On April 28, 2017, the Kigali City Health and Hygiene Services, while sanitising one of the city's gutters, doused with gasoline street children "who sheltered there before burning them alive. Two of them died there, the third one seen in the photo below, was seriously wounded and with life threatening injuries.

With all these atrocities how can we, honestly, regard Rwanda as a model country for peace and development? One can also ask why a regime that prides itself on having established peace and stability in the country, is constantly deploying armed soldiers to the teeth on every street corner. The answer is obviously simple, the regime is aware that the people it oppresses are not content, that its silence is not worth consent. The regime which has imposed itself by violence knows that it can only maintain itself by terror.


The ideology and practices of the RPF regime and its leader Paul Kagame are incompatible with the principles of sustainable development and peace. Some of the main foundations for the achievement of the objectives of sustainable development adopted by the United Nations for the period 2016-2030 are respect for human rights, the rule of law, strong and fair institutions ... These are also indispensable conditions for security, stability and civil peace.

In Rwanda, the lack of freedom of expression, non-respect for civil liberties, violence, terror, discrimination and social exclusion are all obstacles in contradiction with the essence of sustainable development. Supporting or encouraging a totalitarian regime such as the one led by Paul Kagame, on the pretext that the economic growth figures he displays are positive, while very strong inequalities in the distribution of wealth are plaguing the country, and while it is proven that these figures are manipulated in several ways is to become an accomplice in depriving the Rwandan people of an authentic development they deserve.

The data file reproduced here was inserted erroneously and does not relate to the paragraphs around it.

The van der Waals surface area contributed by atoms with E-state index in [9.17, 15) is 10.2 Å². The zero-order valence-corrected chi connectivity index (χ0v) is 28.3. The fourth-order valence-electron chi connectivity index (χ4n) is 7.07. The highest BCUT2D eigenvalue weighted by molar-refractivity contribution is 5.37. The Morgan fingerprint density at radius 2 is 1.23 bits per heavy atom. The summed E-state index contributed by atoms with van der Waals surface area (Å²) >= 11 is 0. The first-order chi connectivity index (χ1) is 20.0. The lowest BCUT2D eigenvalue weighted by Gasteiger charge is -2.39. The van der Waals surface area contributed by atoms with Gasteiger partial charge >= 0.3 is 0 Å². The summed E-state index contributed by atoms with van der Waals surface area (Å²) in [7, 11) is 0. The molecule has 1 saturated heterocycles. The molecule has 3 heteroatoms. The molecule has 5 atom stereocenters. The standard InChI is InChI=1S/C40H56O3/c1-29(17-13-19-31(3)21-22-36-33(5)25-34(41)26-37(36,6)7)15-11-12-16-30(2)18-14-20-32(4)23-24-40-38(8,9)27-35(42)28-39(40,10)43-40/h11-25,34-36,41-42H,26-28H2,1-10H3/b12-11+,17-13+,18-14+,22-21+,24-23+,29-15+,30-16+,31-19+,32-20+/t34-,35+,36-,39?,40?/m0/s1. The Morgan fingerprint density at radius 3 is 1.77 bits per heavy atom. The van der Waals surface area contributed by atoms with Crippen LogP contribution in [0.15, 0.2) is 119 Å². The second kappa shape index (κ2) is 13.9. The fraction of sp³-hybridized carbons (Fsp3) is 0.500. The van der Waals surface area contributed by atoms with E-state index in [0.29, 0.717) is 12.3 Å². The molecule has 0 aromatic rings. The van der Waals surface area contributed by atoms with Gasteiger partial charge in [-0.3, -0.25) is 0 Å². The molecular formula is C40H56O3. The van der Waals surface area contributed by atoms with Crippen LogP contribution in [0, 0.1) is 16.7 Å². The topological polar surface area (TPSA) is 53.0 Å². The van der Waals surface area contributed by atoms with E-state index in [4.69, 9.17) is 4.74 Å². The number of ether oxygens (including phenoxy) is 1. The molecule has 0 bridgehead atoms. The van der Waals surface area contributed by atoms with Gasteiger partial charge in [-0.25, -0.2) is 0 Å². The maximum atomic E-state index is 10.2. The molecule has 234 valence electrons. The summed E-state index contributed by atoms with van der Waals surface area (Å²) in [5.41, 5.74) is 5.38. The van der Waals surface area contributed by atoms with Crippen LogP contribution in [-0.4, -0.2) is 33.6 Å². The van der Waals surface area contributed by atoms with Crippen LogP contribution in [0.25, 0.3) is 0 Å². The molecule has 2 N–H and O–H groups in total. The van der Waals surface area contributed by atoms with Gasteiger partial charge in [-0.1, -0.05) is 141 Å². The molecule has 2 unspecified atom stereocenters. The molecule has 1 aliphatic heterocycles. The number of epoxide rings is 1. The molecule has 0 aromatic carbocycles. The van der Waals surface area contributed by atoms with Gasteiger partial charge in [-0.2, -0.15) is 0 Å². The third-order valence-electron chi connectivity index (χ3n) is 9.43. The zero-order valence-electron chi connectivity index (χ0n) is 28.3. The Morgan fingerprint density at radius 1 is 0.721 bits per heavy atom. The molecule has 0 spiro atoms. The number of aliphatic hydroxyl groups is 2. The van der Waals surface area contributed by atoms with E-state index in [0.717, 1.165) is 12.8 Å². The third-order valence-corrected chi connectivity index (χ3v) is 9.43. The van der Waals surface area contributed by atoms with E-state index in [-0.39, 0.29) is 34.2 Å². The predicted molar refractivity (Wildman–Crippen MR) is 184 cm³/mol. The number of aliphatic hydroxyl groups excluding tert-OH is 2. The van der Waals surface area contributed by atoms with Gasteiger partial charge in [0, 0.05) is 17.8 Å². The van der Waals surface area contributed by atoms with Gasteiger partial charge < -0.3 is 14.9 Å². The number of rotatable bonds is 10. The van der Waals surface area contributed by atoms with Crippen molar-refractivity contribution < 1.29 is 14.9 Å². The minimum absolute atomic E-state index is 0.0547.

To support the RPF regime and its absolute leader is to condemn the future generations of Rwandans not to be born or not to live in a society of peace and prosperity. The development model promoted by the RPF regime is not sustainable because it is brutal, inequitable, unjust, discriminatory because it excludes, marginalises and impoverishes a large part of the population. Such development carries within it the germs of social conflagration and violent conflict that peace-loving women and men must prevent.

Our associations appeal to the international community and on the Belgian as well as European authorities to stop supporting the totalitarian regime of General President Paul Kagame.

We ask you to use your diplomatic, political and financial influence to support the Rwandan people in their struggle for the rule of law and for the establishment of fair and democratic institutions, which alone allow sustainable development.

Done at Brussels, this 31th day of May 2017


For the civil society



For the political parties






Natacha Abingeneye



Joseph Bukeye

FDU Inkingi






Daphrose Nkundwa